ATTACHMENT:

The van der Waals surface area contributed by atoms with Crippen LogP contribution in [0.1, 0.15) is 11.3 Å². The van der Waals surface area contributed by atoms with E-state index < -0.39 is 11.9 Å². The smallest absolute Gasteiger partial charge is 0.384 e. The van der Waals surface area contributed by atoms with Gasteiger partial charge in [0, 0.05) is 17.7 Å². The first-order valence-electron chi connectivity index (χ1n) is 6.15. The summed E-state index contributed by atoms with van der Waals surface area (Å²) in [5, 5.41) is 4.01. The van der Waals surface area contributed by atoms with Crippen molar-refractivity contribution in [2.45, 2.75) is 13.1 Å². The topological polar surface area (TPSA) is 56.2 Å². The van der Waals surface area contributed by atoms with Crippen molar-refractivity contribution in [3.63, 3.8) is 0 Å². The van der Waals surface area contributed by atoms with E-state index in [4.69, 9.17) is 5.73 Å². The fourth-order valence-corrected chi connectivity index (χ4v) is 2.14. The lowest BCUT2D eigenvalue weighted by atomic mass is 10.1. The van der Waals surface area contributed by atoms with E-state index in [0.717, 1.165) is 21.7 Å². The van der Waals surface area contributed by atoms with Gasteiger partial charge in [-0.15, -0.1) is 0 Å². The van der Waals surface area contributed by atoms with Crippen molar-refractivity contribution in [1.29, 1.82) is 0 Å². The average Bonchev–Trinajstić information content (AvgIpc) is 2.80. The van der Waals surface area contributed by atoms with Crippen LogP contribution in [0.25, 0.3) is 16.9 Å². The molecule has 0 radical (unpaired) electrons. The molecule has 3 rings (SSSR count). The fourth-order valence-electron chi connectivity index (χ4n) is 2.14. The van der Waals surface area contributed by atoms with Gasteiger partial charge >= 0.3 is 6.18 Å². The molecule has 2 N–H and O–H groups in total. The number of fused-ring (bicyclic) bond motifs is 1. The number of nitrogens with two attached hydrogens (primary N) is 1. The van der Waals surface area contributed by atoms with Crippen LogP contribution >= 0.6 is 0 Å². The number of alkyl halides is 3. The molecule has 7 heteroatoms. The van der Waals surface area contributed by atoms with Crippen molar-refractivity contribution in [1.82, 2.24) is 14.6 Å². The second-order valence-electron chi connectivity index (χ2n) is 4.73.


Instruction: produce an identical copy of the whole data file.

The van der Waals surface area contributed by atoms with Crippen LogP contribution in [0.1, 0.15) is 11.3 Å². The van der Waals surface area contributed by atoms with E-state index < -0.39 is 11.9 Å². The smallest absolute Gasteiger partial charge is 0.384 e. The van der Waals surface area contributed by atoms with Gasteiger partial charge in [0, 0.05) is 17.7 Å². The first-order valence-electron chi connectivity index (χ1n) is 6.15. The summed E-state index contributed by atoms with van der Waals surface area (Å²) in [5, 5.41) is 4.01. The van der Waals surface area contributed by atoms with Crippen molar-refractivity contribution in [2.45, 2.75) is 13.1 Å². The topological polar surface area (TPSA) is 56.2 Å². The van der Waals surface area contributed by atoms with Crippen molar-refractivity contribution in [3.63, 3.8) is 0 Å². The van der Waals surface area contributed by atoms with E-state index in [4.69, 9.17) is 5.73 Å². The fourth-order valence-corrected chi connectivity index (χ4v) is 2.14. The lowest BCUT2D eigenvalue weighted by atomic mass is 10.1. The van der Waals surface area contributed by atoms with E-state index in [0.717, 1.165) is 21.7 Å². The van der Waals surface area contributed by atoms with Gasteiger partial charge in [-0.15, -0.1) is 0 Å². The van der Waals surface area contributed by atoms with Crippen molar-refractivity contribution in [1.29, 1.82) is 0 Å². The average Bonchev–Trinajstić information content (AvgIpc) is 2.80. The van der Waals surface area contributed by atoms with Crippen LogP contribution in [0.25, 0.3) is 16.9 Å². The molecule has 0 radical (unpaired) electrons. The molecule has 3 rings (SSSR count). The fourth-order valence-electron chi connectivity index (χ4n) is 2.14. The van der Waals surface area contributed by atoms with Gasteiger partial charge >= 0.3 is 6.18 Å². The molecule has 2 N–H and O–H groups in total. The number of fused-ring (bicyclic) bond motifs is 1. The number of nitrogens with two attached hydrogens (primary N) is 1. The van der Waals surface area contributed by atoms with Crippen LogP contribution >= 0.6 is 0 Å². The number of alkyl halides is 3. The molecule has 7 heteroatoms. The van der Waals surface area contributed by atoms with Crippen molar-refractivity contribution in [1.82, 2.24) is 14.6 Å². The second-order valence-electron chi connectivity index (χ2n) is 4.73.